John Hagins, of Magoffin County, Ky., was arrested in Montgomery County in that State about the middle of December, 1861, charged with furnishing supplies of stock to the rebel army under General Williams. The Department of state was advised of the arrest by a dispatch dated Cincinnati, December 17, 1861, from E. S. Samuels, Government agent in Kentucky, and C. B. Pittis, deputy U. S. marshal of the same State, who say that he Hagins was taken while " in transit with cattle for the rebels," and also that they have " plenty of evidence to hang him. " He was thereupon directed to be taken to Fort Lafayette, which was accordingly done of the Department direct from himself and through his attorney Mr. Tenney are contradictory. He states that he had been grazing at a place in Montgomery County some sixty miles from his residence. The statement made through Mr. Tenney is that he was apprehended while on his return from Cincinnati where he had been with some hogs. The said Hagins remained in custody at Fort Lafayette February 15, 1862, when in conformity with the order of the War Department of the preceding day he was transferred to the charge of that Department. (Released on parole Feruary 22, 1862.)
The State Department has no papers showing with accutances of this person's [Benjamin A. Jones] arrest or by whom it was made. In a letter dated Williamstown, Ky., December 16, 1861, transmitted to sustain an application for his release it is represented that he " by threats on the part of his father and others was induced to join the band of rebels arrested at or near Winchester in this State (Kentucky) and now in Camp Chase Prison. " The same letter embodies a quotation from a letter received by the written from Jones as follows: " Circumstances which you well know an over which I had but little control induced me to take the step I did. I am not only willing but anxious to take the oath and return home to my business, and when I take it I expected to keep it not only in the spirit. " The letter referred to was sent to the Department of State by the Honorable John W. Menzies from the House of Representatives on the 4th of February, 1862. On the 12th of February, 1862, the said Jones was ordered to be released on taking the oath of allegiance. (Released April 7, 1862.)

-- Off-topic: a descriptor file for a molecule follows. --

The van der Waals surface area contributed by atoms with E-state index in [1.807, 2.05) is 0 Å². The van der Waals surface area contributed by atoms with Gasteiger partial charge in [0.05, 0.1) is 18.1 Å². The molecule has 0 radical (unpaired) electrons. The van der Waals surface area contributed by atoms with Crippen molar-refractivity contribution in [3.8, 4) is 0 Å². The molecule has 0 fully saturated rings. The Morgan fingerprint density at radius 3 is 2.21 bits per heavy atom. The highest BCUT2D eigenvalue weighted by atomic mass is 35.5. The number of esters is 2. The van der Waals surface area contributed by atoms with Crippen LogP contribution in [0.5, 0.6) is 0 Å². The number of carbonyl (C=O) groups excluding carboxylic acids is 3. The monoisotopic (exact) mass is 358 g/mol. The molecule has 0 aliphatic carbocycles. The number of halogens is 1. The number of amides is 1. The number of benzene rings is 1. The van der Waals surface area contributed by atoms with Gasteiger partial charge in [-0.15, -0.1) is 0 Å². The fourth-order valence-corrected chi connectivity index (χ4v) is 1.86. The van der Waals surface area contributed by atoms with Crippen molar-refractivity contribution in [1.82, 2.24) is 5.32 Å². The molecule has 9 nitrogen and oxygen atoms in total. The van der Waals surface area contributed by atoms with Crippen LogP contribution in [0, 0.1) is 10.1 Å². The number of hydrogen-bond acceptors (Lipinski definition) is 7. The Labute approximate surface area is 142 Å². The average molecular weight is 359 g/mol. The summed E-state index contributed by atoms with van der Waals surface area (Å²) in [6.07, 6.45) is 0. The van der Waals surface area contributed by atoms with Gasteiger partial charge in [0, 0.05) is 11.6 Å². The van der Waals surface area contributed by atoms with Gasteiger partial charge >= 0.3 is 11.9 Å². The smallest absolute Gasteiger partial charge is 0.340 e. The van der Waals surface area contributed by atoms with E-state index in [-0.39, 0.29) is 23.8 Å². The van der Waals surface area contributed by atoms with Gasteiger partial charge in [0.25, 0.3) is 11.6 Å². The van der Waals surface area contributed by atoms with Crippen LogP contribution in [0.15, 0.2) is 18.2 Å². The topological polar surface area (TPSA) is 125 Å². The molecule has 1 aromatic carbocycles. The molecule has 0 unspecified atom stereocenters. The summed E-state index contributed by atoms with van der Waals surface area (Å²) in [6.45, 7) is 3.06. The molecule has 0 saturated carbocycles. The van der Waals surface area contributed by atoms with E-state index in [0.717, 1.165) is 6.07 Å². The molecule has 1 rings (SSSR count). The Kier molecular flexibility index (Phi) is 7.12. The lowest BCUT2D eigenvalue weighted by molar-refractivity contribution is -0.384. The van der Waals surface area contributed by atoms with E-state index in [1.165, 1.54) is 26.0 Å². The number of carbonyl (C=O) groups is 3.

W. F. Wells [was] arrested December 17, 1862, by Colonel Thayver, First Nebraska, near Sedalia. Bearer of dispatches from North Missouri to General Price. Case referred to a military commission convened by Major - General Halleck. Prisoner sentenced to death. Sentence afterward remitted by Major - General Halleck to confinement during the war.
The only knowledge the Department of State has of this person
[Lieutenant A. A. Baker] is that he was reported to have been taken by the U. S. frigate Mississippi in the Gulf of Mexico and sent to New York by the steamer Connecticut, charged with deserting from the U. S. Navy and joining the rebels; arriving at New York was delivered to the custody of the U. S. marshal December 17, 1861. Upon this report he was directed to be taken to Fort Lafayette and kept in custody there. He remained in custody at Fort Lafayette February 15, 1862, when he was transferred to the charge of the War Department.